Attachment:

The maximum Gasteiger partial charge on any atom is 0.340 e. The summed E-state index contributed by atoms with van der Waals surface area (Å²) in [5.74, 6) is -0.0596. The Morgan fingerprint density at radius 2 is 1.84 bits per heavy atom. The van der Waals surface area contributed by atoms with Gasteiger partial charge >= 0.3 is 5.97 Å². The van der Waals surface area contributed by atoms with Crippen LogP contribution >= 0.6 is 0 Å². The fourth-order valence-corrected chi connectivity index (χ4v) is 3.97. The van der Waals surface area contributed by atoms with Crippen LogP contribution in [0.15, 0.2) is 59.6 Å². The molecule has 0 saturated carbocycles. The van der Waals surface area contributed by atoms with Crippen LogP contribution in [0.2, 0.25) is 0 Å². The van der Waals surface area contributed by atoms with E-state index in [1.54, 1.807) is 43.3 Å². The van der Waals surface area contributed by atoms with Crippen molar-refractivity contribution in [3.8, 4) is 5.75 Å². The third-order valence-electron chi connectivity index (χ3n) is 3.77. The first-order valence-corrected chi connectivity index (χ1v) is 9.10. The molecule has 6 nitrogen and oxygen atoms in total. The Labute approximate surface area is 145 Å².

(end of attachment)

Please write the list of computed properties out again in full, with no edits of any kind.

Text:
The maximum Gasteiger partial charge on any atom is 0.340 e. The summed E-state index contributed by atoms with van der Waals surface area (Å²) in [5.74, 6) is -0.0596. The Morgan fingerprint density at radius 2 is 1.84 bits per heavy atom. The van der Waals surface area contributed by atoms with Gasteiger partial charge >= 0.3 is 5.97 Å². The van der Waals surface area contributed by atoms with Crippen LogP contribution >= 0.6 is 0 Å². The fourth-order valence-corrected chi connectivity index (χ4v) is 3.97. The van der Waals surface area contributed by atoms with Crippen LogP contribution in [0.15, 0.2) is 59.6 Å². The molecule has 0 saturated carbocycles. The van der Waals surface area contributed by atoms with Crippen LogP contribution in [0.2, 0.25) is 0 Å². The van der Waals surface area contributed by atoms with E-state index in [1.54, 1.807) is 43.3 Å². The van der Waals surface area contributed by atoms with Crippen molar-refractivity contribution in [3.8, 4) is 5.75 Å². The third-order valence-electron chi connectivity index (χ3n) is 3.77. The first-order valence-corrected chi connectivity index (χ1v) is 9.10. The molecule has 6 nitrogen and oxygen atoms in total. The Labute approximate surface area is 145 Å².